why algebraic geometers love $\mathbb{C}$ or $\overline{\mathbb{F}}_{q}$,
instead of $\mathbb{R}$ or $\mathbb{F}_{q}$).
\item Affine algebras are finitely generated, so we are restricted to looking
at finite dimensional algebraic sets (as subsets of some finite dimensional
vector space).
\item Affine Algebras can't have nilpotents, which particularly bothered
Grothendieck.
\end{itemize}
The last point excludes things like
\begin{align*}
k[x]/\left\langle x^{n}\right\rangle \ & =\ \{\text{Taylor polynomials of degree }n-1\}.\\
& =\ \{P\in k[x]:P(x)=\sum_{i=0}^{n-1}a_{i}x^{i},\text{with all }a_{i}\in k\}.
\end{align*}
According to Grothendieck, these algebras were meant to be associated
to some sort of a space. For example, $k[x]/\left\langle x^{2}\right\rangle $
is the collection of first order Taylor approximations, and is called
the \uline{first order infinitesimal line}.
\pagebreak{}
Whereas polynomial functions are smooth, looking at an equivalence
class $[f]\in k[x]/\left\langle x^{2}\right\rangle $ allows us to
just look at a point with a slope.
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\par\end{center}
In this manner, nilpotents describe the infinitesimal: ``If $x^{n}=0,$
$x$ may not be zero, bit it is so small that its $n^{\textrm{th}}$
power is zero''. You can actually redo calculus and differential
geometry using infinitesimals, and this approach was taken by \href{http://home.math.au.dk/kock/}{Andres Kock to develop synthetic differential geometry}.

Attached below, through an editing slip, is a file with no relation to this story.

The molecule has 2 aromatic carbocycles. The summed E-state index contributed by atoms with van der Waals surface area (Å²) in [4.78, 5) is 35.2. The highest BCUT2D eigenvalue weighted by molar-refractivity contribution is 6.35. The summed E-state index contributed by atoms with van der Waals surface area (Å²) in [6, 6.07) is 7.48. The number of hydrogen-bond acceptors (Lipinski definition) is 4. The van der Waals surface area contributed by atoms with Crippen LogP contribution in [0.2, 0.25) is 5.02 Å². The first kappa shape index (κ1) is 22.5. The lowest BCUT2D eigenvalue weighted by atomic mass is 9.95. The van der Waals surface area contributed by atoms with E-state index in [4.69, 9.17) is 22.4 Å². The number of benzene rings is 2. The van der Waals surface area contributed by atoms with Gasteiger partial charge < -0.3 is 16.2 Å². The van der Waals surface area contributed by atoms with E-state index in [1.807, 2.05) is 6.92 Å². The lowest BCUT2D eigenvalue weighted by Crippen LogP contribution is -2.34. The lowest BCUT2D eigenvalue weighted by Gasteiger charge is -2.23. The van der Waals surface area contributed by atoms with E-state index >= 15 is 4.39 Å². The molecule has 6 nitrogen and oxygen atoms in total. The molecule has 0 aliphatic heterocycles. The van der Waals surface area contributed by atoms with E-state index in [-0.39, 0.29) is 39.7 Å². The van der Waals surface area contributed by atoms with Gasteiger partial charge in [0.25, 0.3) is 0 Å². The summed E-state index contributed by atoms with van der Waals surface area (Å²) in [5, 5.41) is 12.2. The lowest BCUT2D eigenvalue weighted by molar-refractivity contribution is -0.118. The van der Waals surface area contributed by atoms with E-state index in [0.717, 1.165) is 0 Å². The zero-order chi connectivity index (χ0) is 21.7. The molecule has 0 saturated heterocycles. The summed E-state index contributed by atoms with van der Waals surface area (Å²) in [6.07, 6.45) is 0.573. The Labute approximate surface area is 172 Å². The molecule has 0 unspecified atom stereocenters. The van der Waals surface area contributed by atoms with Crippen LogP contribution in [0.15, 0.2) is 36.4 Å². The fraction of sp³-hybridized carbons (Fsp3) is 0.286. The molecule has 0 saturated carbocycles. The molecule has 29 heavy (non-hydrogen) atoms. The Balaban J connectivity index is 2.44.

Grothendieck resolved all three problem in one swipe, by
\medskip{}
\begin{myFramedBox}
\begin{defn*}
Let $\text{CommAlg}_{k}$ be the category with \uline{all} commutative
algebras over a field $k$ as objects, and \uline{all} algebraic
homomorphisms as morphisms. Define the category of affine schemes,
by $\text{CommAlg}_{k}^{\textrm{op}},$ with objects called\uline{
affine schemes over $k$}.
\end{defn*}
\end{myFramedBox}
\vspace{-0.3cm}
So Grothendieck invented a new space called an affine scheme, but
we don't really know what they look like. We do, however, know what
the algebra of regular functions (into $k$) looks like - it's a commutative
algebra.
Grothendieck went further, but we won't likely approach schemes in
this course. He was prolific during the 1940's and 50's in France,
a hotspot which produced \emph{Elements of Algebraic Geometry}, a
giant tome that developed much of our modern approach.
\end{document}